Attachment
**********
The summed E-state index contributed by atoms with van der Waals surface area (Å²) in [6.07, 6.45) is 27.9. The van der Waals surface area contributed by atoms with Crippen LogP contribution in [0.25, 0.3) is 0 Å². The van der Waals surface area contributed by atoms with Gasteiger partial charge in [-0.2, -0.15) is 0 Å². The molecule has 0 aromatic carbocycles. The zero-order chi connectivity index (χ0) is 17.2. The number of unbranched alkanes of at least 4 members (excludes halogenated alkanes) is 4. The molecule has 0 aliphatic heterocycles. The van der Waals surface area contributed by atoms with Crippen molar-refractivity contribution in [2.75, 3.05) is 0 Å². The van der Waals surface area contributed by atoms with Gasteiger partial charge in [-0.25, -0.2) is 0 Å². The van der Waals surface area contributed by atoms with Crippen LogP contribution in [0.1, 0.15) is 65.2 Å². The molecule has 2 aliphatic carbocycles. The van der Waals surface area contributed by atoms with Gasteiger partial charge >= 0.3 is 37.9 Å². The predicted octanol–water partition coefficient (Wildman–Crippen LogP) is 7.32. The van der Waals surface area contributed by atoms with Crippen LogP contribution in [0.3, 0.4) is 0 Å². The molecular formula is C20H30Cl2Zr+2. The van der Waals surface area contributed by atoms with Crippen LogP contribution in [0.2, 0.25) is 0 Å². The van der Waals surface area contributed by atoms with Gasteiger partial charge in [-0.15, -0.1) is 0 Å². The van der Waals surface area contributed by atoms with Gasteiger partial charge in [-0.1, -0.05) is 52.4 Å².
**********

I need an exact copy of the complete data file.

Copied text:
The summed E-state index contributed by atoms with van der Waals surface area (Å²) in [6.07, 6.45) is 27.9. The van der Waals surface area contributed by atoms with Crippen LogP contribution in [0.25, 0.3) is 0 Å². The van der Waals surface area contributed by atoms with Gasteiger partial charge in [-0.2, -0.15) is 0 Å². The molecule has 0 aromatic carbocycles. The zero-order chi connectivity index (χ0) is 17.2. The number of unbranched alkanes of at least 4 members (excludes halogenated alkanes) is 4. The molecule has 0 aliphatic heterocycles. The van der Waals surface area contributed by atoms with Crippen molar-refractivity contribution in [2.75, 3.05) is 0 Å². The van der Waals surface area contributed by atoms with Gasteiger partial charge in [-0.25, -0.2) is 0 Å². The van der Waals surface area contributed by atoms with Crippen LogP contribution in [0.1, 0.15) is 65.2 Å². The molecule has 2 aliphatic carbocycles. The van der Waals surface area contributed by atoms with Gasteiger partial charge >= 0.3 is 37.9 Å². The predicted octanol–water partition coefficient (Wildman–Crippen LogP) is 7.32. The van der Waals surface area contributed by atoms with Crippen LogP contribution in [0.3, 0.4) is 0 Å². The molecular formula is C20H30Cl2Zr+2. The van der Waals surface area contributed by atoms with Crippen LogP contribution in [0.2, 0.25) is 0 Å². The van der Waals surface area contributed by atoms with Gasteiger partial charge in [-0.15, -0.1) is 0 Å². The van der Waals surface area contributed by atoms with Gasteiger partial charge in [-0.1, -0.05) is 52.4 Å².